By Michael Eaude
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Spanish imposition

This article is over 12 years, 2 months old
Eurozone crisis: Spainish imposition
Issue 348

Throughout the economic crisis of the last two years Spain’s Socialist Party (PSOE) prime minister, José Luis Rodríguez Zapatero, insisted, “My government will never make workers pay the consequences of this crisis.”

But on 12 May he announced government spending cuts. Unemployment has already been climbing. It has officially reached 5 million (20 percent), the highest figure in the European Union (EU), with some areas even higher (30 percent in Andalusia).

Spain suffered no bank collapses in Autumn 2008. Surreptitious state support for banks and bankrupt property companies concealed the problem. According to Spain’s leading investment bank, Goldman Sachs, Spanish property companies’ debts amount to €445 billion, a staggering 40 percent of Spain’s gross domestic product. These losses may bring down some institutions.

Despite this dire situation, Zapatero kept the two main union federations in line by refusing pressure from the employers’ federation and the conservative opposition to reform labour legislation (to make sacking cheaper) and introduce spending cuts. The cuts announced on 12 May abruptly ended Zapatero’s pretensions to be the “workers’ friend”. He announced a 5 percent pay cut for all public employees, the removal of the “baby cheque” (€2,500 given on the birth of a child), a freeze on pensions (with a proposal to raise the retirement age to 67) and a general reduction in public spending.

After a coordinated campaign, led by the European Central Bank and the IMF which included (leaks revealed) personal phone calls from Barack Obama to Zapatero, the government now says it is “essential” to reduce the deficit. This was running at 11.2 percent at the end of 2009 and the aim is to bring it down to the “permitted” EU level of 3 percent by 2013. The government calculates that the cuts will save €5 billion in 2010 and €10 billion in 2011. There is already a VAT increase from 16 to 18 percent next month. The cuts do not affect finance for the Catholic church or Spanish troops in Afghanistan. Instead, they are being made in social spending, which already runs at the lowest levels in Western Europe.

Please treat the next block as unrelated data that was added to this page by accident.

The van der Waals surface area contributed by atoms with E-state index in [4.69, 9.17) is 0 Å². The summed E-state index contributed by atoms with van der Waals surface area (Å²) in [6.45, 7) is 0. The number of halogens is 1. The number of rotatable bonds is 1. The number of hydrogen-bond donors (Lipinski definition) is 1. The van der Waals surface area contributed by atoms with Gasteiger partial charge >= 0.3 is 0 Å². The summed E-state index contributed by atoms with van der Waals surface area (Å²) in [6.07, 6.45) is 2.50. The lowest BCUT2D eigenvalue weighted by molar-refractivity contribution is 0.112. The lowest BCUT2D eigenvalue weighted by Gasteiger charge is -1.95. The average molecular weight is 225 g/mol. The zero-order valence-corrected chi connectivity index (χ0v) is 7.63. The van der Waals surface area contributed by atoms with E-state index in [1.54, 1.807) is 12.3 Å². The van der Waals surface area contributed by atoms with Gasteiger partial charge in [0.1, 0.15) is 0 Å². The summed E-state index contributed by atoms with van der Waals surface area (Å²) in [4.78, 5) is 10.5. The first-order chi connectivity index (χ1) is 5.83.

Faced with this, the General Union of Workers (UGT) and Workers’ Commissions (CCOO), the two main union federations, had to react. The UGT promised “maximum punishment” for the government and CCOO leader Ignacio Toxo wrote an open letter to the government threatening “general action”. They organised a small protest on 20 May and called a one-day public sector strike for 8 June.

Faced with such lukewarm action (which received the “understanding” of Zapatero), the question for the left is whether pressure can be built up to force union leaders to call a general strike. If resistance is not built, these cuts (insufficient from the capitalists’ point of view) will be followed by further attacks.

The trade union left is fragmented into a number of small unions. Despite the dynamism and size of the anti-capitalist movement from 2001 to 2004, this generation of activists has yet to make its presence felt in the workplaces. Nor is there any anti-capitalist party with the weight to lead resistance. Nevertheless, the radical nationalist union LAB in the Basque Country and SAT in Andalusia called successful one-day general strikes this year, showing hard work and organisation at the base can gain a response.

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